How to Achieve Operational Excellence

Article

Bigelow, Madeline   (2002, ASQ)   Operational Excellence Services, San Juan, Puerto Rico

Quality Progress    Vol. 35    No. 10
QICID: 18448    October 2002    pp. 70-75
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Article Abstract

Quality improvement systems can contribute to operational improvements, but they cannot eliminate operational costs arising from deviations and nonconformances caused by human error. In order to grow in today's competitive business environment, companies must eliminate unnecessary operational costs. This means management must recognize the organization's strengths and weaknesses and be committed to continuous improvement. To achieve the key goals of operational excellence, management must establish requirements that are clear and appropriate for their intended purpose. The second step is to communicate these requirements to employees through meetings and training sessions. To ensure compliance with communicated requirements, continuous assessment is needed to determine compliance levels, verify actual practices, and test the requirements' effectiveness. The principles of the defined operational excellence cycle apply to all organizations, regardless of structure.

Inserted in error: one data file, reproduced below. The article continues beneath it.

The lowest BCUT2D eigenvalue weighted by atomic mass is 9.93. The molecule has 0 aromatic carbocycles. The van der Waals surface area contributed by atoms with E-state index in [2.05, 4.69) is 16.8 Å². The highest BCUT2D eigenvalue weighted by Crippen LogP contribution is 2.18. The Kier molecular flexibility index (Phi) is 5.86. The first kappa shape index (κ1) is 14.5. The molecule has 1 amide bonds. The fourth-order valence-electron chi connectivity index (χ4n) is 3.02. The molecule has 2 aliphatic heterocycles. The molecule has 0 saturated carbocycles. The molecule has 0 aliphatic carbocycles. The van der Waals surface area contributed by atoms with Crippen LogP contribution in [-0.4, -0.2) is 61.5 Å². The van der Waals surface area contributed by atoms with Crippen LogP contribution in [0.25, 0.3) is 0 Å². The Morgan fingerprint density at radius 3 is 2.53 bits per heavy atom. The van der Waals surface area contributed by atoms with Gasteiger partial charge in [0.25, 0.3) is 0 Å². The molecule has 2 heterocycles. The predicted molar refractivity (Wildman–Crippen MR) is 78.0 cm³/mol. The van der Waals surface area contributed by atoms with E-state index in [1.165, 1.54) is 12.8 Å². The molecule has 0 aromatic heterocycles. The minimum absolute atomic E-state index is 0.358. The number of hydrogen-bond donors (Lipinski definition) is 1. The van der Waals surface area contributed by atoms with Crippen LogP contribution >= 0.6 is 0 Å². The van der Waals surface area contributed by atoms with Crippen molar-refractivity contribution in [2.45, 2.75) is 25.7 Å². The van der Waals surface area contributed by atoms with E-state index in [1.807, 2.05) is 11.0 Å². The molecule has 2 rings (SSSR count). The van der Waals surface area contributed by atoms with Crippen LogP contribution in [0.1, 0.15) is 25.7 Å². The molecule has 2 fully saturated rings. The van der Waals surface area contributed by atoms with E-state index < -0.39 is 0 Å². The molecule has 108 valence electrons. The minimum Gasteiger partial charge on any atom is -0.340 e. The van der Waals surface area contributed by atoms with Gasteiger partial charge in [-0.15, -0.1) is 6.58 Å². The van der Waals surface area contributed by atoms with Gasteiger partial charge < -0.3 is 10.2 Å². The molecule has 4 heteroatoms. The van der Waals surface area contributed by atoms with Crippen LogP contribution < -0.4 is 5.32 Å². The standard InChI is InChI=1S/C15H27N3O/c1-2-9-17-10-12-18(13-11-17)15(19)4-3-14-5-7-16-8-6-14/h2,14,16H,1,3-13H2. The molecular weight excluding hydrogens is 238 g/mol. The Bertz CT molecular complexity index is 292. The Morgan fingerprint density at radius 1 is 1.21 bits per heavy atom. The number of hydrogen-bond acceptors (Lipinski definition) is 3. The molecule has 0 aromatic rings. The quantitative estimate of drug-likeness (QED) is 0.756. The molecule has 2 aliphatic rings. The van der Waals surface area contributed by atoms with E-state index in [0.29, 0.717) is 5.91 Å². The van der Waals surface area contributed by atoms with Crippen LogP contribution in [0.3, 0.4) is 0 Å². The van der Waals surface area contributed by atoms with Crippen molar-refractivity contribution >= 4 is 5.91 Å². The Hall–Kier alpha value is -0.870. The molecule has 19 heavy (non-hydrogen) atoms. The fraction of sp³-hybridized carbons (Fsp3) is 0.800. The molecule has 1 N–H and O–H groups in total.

Keywords

Business plans,Commitment,Communication,Continuous quality improvement (CQI),Performance objectives,Cost management,Goals,Quality management (QM)


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